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Bare Metal Backup and Recovery: Definition and Types

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Updated 5th October 2022, Rob Morrison

Bare metal backup and recovery can be an extremely important element of your backup and recovery strategy.  There are a lot of different solutions available, each with their own individual advantages. 

What is Bare Metal Backup?

Bare metal backup is a process of backing up your entire system’s data, and it’s not just user data and settings – the entire system, including drivers, programs, information structure, even the OS itself.

There are quite a lot of advantages of such a method – that’s why currently more traditional file backup solutions are being slowly replaced with newer types of solutions, like bare metal backup.

Bare Metal Recovery (or Bare Metal Restore)

The other half of this solution type is bare metal restore (it’s called bare metal recovery, too). This one implies the process of recovering all of the backed up data to completely new “bare” hardware, with all the settings, drivers and other things like OS completely intact.

Some of the biggest advantages of this solution type are: speed, easiness, safety, etc. 

For example, bare metal recovery can be comparitively fast – since there’s no requirement to restore a particular piece of data, and the process is actually restoring everything; from drivers and registry, to desktop icon layout, with no need to install all  the drivers and programs from scratch. 


Some easiness results from that, too – there’s no need to spend your time setting up a new computer with all of the software you’ll need, you can instead just use bare metal recovery and restore everything within one simple operation. 

One more advantage of this solution is the overall safety – if your system is infected with something (virus, ransomware, etc), using bare metal restore would allow you to get rid of everything that could’ve caused that infection to begin with, including infected files, backdoors and other potential threats to your system.

The Process of Performing Bare Metal Restore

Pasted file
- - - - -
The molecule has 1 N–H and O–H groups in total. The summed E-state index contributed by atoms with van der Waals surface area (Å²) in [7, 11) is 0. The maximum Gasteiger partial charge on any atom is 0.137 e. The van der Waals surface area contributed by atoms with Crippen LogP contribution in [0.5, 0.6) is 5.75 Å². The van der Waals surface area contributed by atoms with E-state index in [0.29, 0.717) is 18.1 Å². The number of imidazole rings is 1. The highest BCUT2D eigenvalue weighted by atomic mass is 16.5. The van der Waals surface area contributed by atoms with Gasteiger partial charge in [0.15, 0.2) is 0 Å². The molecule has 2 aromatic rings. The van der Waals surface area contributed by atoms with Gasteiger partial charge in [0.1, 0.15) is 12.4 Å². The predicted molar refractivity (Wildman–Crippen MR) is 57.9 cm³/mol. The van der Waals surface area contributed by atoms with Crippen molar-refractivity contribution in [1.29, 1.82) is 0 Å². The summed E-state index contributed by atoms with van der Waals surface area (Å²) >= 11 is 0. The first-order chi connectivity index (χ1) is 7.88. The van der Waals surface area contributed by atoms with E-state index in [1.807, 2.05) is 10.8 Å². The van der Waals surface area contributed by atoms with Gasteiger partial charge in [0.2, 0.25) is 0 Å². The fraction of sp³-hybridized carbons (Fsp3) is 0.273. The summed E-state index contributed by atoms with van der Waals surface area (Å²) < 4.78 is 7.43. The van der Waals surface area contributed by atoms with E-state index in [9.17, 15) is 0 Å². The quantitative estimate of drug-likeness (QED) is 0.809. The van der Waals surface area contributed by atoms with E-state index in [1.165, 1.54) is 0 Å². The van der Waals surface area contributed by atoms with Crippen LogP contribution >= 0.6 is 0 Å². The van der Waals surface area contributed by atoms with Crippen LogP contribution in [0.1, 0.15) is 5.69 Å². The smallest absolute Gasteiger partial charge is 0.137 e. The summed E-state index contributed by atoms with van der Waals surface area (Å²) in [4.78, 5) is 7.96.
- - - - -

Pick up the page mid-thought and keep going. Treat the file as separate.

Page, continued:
Normally, the process of restoring a system using a bare metal recovery method implies that you have either a bootable USB flash drive (with said backup already stored there) or just an ISO image file in general. This part is required for the “bare” system to recognize the image and start the process in general.

  1. You plug in a drive with your system image that’s ready for a bare metal restore into your “bare” computer.
  2. First screen would prompt you to choose an installation language, a time/currency format and an input method.
  3. Now the next screen differentiates from the usual system installation. Instead of clicking a big “install now” button, you’ll need to find a clickable line that says “repair your computer”.
  4. Next window would be a choice between fixing an existing system or restoring a backup of an entirely different one. The second option is what you need.
  5. The following screen would prompt you to choose between the automatically selected latest available system image or some other one you’ll be able to choose manually. The “recommended” option is the obvious choice.
  6. At this stage you’ll see some information about your future system you’re restoring, like date, time, info about the system volumes that’ll be restored and the computer name. Clicking “finish” would start the process, and, after the process is done and the system has rebooted itself – you’re ready to go.

Disadvantages of Bare Metal Recovery

The biggest caveat of this backup and restore solution is the need to have an exact same hardware configuration on the system that the backup is taken from and the “bare metal” system that’ll be recovered from said backup.

When it comes to system hardware in the context of bare metal recovery, there are two main groups of hardware parts: boot-critical devices and other devices.

Some parts of the system can be different when performing a bare metal restore, like a sound card, a capture card or a graphic card, since they are not part of the boot process and the system can load itself without them (even if with some problems). This “group” implies that, if necessary, you can install drivers for such devices after a bare metal restore process is done and the system is up and running.

Boot-critical devices are an entirely different thing. Hardware parts like CPU, HDD controller or motherboard need to be the same for both systems in order for the drivers to match and for the system itself to boot properly. Inability to match those parts would not allow the system to boot.

About the author
Rob Morrison
Rob Morrison is the marketing director at Bacula Systems. He started his IT marketing career with Silicon Graphics in Switzerland, performing strongly in various marketing management roles for almost 10 years. In the next 10 years Rob also held various marketing management positions in JBoss, Red Hat and Pentaho ensuring market share growth for these well-known companies. He is a graduate of Plymouth University and holds an Honours Digital Media and Communications degree, and completed an Overseas Studies Program.